But when this attitude appears around us as the attitude of mass society, it could work in a negative way and build up unnecessary walls of suspicion and prejudice.

Once this happened in an elementary school in Iceland. A girl had her birthday party and invited all her classmates, except one child. And that child was an immigrant child. This incident was interpreted as the message: “Immigrant, you are not invited.” I guess maybe the girl did not mean it and it was perhaps nothing but a kind of thoughtlessness.

This was years ago, and I hope this kind of heartless incident doesn’t happen today; nevertheless, every now and then, we happen to step in some situation when we need to ask ourselves this question: “Am I invited? Are immigrants invited to this society?”

We know that it makes a world of difference whether we feel invited here and welcomed, or we feel unwelcome. And naturally we have to ask of a similar question: “Are refugees invited?”

And if the answer should be “No”, the reason why they are not invited must be that they are considered strangers and outsiders: and when this unwelcoming attitude is acute, it is called “xenophobia”, fear of the foreign or strange.

This is a sociological issue, and a highly political one, but at the same time it is a matter in each individual’s heart. As I mentioned, we have a common tendency inside of us not to invite strangers or outsiders into our happy plan, a party or gathering, whatever it is. You know, it applies to us ourselves, too.

“Are immigrants invited into this society?” When we ask this question now, of course we think of Icelandic society’s attitude towards us, and we might complain about something. But what would we say if we were in our home countries right now?

Then our position reverses. We are not the side of receiving invitations, but are in a position to invite or not invite immigrants or refugees. For example, are refugees invited and welcomed in Japan? Oh, no. It is one of the most shameful things in Japan, how we are cold to them and ignore of. How about it in your own native country?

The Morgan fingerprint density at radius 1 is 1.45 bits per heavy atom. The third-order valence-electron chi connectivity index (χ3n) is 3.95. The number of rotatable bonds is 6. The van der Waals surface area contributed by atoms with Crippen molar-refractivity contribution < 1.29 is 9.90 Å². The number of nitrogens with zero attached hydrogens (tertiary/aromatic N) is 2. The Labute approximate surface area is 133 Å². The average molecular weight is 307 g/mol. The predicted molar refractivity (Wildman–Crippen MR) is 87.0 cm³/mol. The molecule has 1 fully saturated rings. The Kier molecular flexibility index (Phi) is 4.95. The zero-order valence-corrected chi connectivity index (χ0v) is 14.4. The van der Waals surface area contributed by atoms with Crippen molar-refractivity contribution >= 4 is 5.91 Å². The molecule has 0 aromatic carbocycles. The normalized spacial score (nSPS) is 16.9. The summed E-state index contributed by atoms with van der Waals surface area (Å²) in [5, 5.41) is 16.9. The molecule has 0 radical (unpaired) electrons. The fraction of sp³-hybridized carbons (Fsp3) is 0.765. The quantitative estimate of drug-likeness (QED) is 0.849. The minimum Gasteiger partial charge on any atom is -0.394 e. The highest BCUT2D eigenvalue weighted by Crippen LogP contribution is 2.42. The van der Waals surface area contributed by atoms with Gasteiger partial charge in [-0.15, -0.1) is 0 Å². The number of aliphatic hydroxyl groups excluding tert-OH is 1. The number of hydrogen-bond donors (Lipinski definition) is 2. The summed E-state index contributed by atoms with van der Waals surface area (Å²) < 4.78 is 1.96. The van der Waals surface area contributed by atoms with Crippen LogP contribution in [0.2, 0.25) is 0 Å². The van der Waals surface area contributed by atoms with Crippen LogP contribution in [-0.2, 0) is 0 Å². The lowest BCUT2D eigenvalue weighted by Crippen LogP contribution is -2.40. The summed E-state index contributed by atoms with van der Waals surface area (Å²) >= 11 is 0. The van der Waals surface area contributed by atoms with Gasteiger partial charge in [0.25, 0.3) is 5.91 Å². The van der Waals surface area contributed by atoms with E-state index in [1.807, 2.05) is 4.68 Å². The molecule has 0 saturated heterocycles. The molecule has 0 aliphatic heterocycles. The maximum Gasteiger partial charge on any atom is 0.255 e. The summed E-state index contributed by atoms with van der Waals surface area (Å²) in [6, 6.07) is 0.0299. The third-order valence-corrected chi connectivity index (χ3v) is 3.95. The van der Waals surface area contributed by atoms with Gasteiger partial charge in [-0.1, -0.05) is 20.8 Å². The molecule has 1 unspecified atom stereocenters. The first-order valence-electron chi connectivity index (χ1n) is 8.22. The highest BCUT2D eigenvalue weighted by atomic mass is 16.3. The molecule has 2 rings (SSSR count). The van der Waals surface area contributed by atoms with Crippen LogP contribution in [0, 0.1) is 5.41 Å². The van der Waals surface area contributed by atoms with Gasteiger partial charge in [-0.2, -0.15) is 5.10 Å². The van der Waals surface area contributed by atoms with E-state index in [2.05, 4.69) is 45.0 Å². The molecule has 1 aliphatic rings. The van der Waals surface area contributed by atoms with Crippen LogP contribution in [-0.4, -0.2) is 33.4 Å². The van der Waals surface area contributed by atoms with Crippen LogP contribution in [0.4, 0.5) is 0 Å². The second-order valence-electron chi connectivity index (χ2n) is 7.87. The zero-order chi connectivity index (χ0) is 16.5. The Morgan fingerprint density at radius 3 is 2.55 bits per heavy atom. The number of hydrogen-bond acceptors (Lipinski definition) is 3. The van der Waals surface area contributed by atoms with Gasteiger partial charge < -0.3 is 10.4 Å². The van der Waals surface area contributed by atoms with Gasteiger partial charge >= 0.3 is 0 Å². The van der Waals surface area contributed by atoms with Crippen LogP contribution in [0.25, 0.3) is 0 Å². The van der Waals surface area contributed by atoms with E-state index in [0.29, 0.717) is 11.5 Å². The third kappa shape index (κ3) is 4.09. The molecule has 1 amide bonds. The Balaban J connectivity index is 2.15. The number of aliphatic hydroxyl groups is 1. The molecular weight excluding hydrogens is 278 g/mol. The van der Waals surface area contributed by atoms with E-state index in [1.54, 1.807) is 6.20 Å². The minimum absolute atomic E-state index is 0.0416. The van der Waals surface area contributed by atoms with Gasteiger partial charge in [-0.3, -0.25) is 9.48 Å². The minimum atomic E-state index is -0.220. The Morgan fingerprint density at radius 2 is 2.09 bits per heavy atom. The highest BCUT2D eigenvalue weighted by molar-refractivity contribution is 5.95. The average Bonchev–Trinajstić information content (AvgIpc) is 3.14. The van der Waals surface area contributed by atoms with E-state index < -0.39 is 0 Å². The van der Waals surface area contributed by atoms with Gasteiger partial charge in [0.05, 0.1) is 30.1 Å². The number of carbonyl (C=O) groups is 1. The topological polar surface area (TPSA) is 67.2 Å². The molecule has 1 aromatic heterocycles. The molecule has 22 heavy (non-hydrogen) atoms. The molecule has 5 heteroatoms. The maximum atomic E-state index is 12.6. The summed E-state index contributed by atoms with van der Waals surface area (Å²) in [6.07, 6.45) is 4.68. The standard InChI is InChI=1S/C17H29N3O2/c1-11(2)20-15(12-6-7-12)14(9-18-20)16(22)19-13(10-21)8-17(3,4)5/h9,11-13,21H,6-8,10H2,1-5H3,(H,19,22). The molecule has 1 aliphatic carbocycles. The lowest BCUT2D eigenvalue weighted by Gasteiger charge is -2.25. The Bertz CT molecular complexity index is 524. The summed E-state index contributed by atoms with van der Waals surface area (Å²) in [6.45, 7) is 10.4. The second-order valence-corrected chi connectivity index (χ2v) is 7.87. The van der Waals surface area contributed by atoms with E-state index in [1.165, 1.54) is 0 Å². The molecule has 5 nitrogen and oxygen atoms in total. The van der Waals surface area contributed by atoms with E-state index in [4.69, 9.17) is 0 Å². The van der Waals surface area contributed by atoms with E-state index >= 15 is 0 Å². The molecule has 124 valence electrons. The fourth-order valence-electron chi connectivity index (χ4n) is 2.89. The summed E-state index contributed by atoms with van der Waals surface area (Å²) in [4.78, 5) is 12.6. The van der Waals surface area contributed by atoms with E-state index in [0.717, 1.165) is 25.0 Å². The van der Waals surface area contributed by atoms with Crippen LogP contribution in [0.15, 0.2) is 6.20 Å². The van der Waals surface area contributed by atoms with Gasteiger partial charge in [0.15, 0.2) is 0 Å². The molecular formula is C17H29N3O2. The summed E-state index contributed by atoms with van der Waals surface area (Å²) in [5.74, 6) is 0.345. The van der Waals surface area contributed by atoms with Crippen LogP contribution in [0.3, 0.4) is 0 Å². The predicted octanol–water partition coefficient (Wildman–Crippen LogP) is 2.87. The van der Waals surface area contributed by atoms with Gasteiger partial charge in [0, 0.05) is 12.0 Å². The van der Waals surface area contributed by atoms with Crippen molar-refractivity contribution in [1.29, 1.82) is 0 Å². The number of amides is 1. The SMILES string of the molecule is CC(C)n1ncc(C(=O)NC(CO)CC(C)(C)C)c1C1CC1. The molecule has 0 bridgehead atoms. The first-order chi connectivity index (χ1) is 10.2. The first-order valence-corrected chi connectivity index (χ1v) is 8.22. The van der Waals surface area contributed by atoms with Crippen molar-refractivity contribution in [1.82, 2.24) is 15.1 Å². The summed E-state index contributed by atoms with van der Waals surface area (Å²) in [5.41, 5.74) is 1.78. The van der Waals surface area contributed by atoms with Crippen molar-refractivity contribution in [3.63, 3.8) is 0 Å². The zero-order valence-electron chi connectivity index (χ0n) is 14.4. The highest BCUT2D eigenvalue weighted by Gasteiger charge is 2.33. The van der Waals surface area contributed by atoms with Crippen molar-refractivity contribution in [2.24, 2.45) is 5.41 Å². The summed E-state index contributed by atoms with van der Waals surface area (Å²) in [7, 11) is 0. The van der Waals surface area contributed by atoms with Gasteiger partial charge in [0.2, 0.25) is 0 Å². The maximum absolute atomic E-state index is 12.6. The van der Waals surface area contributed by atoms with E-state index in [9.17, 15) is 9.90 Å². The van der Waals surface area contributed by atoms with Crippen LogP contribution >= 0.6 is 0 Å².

We should discuss immigrant and refugee issues in Iceland. It’s important. That is one thing. But we should also think about the attitude of not inviting strangers. It is natural to be cautious of strangers and to pass by outsiders, and we have this attitude in common.

This attitude is on one hand our common sense, but on the other hand it reveals a limit of loving others, caring for strangers. It is one of the pictures of human weakness.

Let’s think a little bit more whom we are going to invite to our party. But now let’s relate it to our faith in God. I want to make one thing clear. We are invited by God our Father. We receive grace from God.

And each Sunday worship service is actually a party, a festival. Each prayer meeting is also a party hosted by Jesus and the Holy Spirit, and we are invited there, too. We receive love and care from Jesus.

Now, we are supposed to invite more people to share this grace, love and care from Jesus. Where are we supposed to invite people? Speaking practically, we invite others to the Sunday service in the church, or to a prayer meeting. Or speaking more generally, we invite someone to life with Jesus, not to a particular meeting at the church, but to help someone get to know Jesus.

But in both cases, we have to be aware of that we have a tendency not to invite strangers and outsiders. We need to overcome this tendency. We often see the word “All welcome” in some introduction to an event, but that is not an invitation. That is an announcement. It has to be more personal when we invite someone to the church or life with Jesus.

Then how can we make our invitation a personal one? Simply, by getting acquainted with those we would invite. How can we get acquainted with them?